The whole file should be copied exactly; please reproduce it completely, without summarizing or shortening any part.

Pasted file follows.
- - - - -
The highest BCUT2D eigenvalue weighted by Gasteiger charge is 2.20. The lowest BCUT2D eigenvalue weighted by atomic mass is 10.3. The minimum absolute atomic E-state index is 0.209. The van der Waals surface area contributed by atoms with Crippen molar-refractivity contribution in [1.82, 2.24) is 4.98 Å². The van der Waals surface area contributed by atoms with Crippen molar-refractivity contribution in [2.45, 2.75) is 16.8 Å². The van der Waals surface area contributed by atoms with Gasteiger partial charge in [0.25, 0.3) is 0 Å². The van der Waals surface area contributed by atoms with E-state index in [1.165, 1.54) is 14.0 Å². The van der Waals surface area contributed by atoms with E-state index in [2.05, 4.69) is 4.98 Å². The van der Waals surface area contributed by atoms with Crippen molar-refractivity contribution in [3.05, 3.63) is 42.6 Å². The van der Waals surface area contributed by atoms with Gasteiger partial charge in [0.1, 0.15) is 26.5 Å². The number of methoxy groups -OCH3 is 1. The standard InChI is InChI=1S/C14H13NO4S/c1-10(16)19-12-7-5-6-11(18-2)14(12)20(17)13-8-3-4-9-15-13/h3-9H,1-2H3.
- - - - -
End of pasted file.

The highest BCUT2D eigenvalue weighted by Gasteiger charge is 2.20. The lowest BCUT2D eigenvalue weighted by atomic mass is 10.3. The minimum absolute atomic E-state index is 0.209. The van der Waals surface area contributed by atoms with Crippen molar-refractivity contribution in [1.82, 2.24) is 4.98 Å². The van der Waals surface area contributed by atoms with Crippen molar-refractivity contribution in [2.45, 2.75) is 16.8 Å². The van der Waals surface area contributed by atoms with Gasteiger partial charge in [0.25, 0.3) is 0 Å². The van der Waals surface area contributed by atoms with E-state index in [1.165, 1.54) is 14.0 Å². The van der Waals surface area contributed by atoms with E-state index in [2.05, 4.69) is 4.98 Å². The van der Waals surface area contributed by atoms with Crippen molar-refractivity contribution in [3.05, 3.63) is 42.6 Å². The van der Waals surface area contributed by atoms with Gasteiger partial charge in [0.1, 0.15) is 26.5 Å². The number of methoxy groups -OCH3 is 1. The standard InChI is InChI=1S/C14H13NO4S/c1-10(16)19-12-7-5-6-11(18-2)14(12)20(17)13-8-3-4-9-15-13/h3-9H,1-2H3.